|Birth: ||Aug. 12, 1833|
New York, USA
|Death: ||Sep. 11, 1910|
Isaac Leonard Ellwood was born in Salt Springville, New York on August 3, 1833. His parents were people of modest means. Already ambitious as a young man, he drove a mule team on the Erie Canal. In 1851 he made his way west to seek his fortune in the gold fields of California. He clerked in a hardware store in Sacramento and saved his earnings hoping to establish his own business.
In 1855, Ellwood made his way to DeKalb County, Illinois, where several of his brothers had already settled. Here he found work on the large farm of William Miller near Kingston. Isaac married Miller's daughter Harriet in 1859 and soon established a hardware store on Main Street in DeKalb.
Keenly aware of the needs of farmers for a cheap durable fencing material through his hardware business, Ellwood began to tinker with ways to improve fencing. In 1874 he abandoned his own idea and purchased a one-half interest in DeKalb farmer Joseph Glidden's barbed wire patent for $265. The two soon formed a partnership and established the world's first barbed wire factory. By 1879, fifty million pounds of barbed wire were being produced annually and Ellwood was well on his way to becoming one of the wealthiest men in Illinois. This wealth enabled him to build a palatial home for his family on a large property at the edge of DeKalb.
A telegram to Mr. S. J. Kennerly received Monday morning announced that Mr. Isaac Leonard Ellwood died at his home in DeKalb, Ill., Sunday evening.
The news occasioned no surprise here for it was known that for more than a week Mr. Ellwood had been in a most critical condition from paralysis.
It is not the fact that Mr. Ellwood was one of the nation'a wealthiest men, with a fortune conservatively estimated at more than $50,000,000, that occasioned genuine sorrow in Palatka over the news of his passing, but it was the fact that this city had lost a genial and kindly gentleman who for 30 years has maintained a winter home here, and who, with family, had enjoyed associating with Palatka people and who had ever been a staunch friend of the city.
It is said that the death of Mrs. Ellwood some two months ago hastened Mr. Ellwood's demise. He never recovered from the blow.
It is said that Mr. Ellwood began life as a poor man, and that the nucleus of his subsequent great fortune was his invention of barbed-wire for fencing, which he long manufactured, and which interests were subsequently merged into the American Steel and Wire Co., in which he was largely interested up to some three years ago.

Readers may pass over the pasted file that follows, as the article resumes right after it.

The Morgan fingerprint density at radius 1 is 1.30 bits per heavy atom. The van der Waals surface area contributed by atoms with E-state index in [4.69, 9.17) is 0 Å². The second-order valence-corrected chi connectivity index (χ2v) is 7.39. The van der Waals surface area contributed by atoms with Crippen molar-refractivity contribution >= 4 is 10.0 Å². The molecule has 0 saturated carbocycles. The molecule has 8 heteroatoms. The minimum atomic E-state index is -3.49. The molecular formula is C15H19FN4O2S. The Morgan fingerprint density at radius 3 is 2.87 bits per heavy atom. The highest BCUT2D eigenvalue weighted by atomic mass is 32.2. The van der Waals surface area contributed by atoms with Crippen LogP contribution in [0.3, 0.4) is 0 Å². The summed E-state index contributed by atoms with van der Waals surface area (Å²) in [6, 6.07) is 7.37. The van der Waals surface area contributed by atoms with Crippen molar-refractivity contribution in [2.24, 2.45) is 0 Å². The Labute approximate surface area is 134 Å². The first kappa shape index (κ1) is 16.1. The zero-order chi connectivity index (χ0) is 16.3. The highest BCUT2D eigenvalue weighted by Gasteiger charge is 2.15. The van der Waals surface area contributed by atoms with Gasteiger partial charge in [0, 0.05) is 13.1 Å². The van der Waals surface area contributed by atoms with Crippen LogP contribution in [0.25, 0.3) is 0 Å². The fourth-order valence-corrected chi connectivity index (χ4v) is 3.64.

Mr. Ellwood was a large stock holder in the Chicago & Northwestern, and numerous other great railroads, as well as in banking and other finance and trust companies. He owned several hundred thousand acres of Texas ranch lands. Those who know him best say that his charity was of the kind that is "not puffed up." and that he gave literally and without ostentation, or any kind of show.
Mr. Ellwood became interested in Palatka 30 years ago. In 1884 he built the home now occupied by S. J. Kennerly. This he subsequently offered for sale because of the location of the Florida Southern Railway track on Main street, when Mr. Kennerly became the purchaser. Mr. Ellwood a year or two later purchased the land and erected his present home on Madison street. Here Mr. and Mrs. Ellwood surrounded by members of their family, made their winter headquarters.
He owned two magnificent boats, the launch "Doozie," an elegantly equipped and sumptuously furnished craft, and the smaller launch "Bug." In these Mr. Ellwood made frequent fishing and pleasure excursions to the headwaters of the St. Johns, usually being accompanied by Capt. H. Y. Snow and other friends, or members of his family.
Mr. Ellwood was advanced in years, being from 76 to 78 years old. He had had several mild symptoms of paralysis, the last one troubling him some on the occasion of his last appearance in Palatka, the day of the bridge opening celebration, which he attended and enjoyed. (Palatka News Obituary dtd Friday, 16 Sep 1910.)
Abraham Ellwood (1792 - 1872)
Sarah DeLong Ellwood (1795 - 1879)
Harriet Miller Ellwood (____ - 1910)*
Nancy Ellwood Walrod (1813 - 1842)*
Malinda Ellwood Sixbury (1815 - 1887)*
Chauncey Ellwood (1816 - 1897)*
Eliza Ellwood Barringer (1819 - 1894)*
Reuben Ellwood (1821 - 1885)*
Alonzo Ellwood (1823 - 1899)*
Livingston Ellwood (1825 - 1890)*
Hiram Ellwood (1828 - 1898)*
James Edmund Ellwood (1831 - 1907)*
Isaac Leonard Ellwood (1833 - 1910)
Alida L. Ellwood (1838 - 1889)*
Son of A and S
Created by: Katie
Record added: May 31, 2012
Find A Grave Memorial# 91057764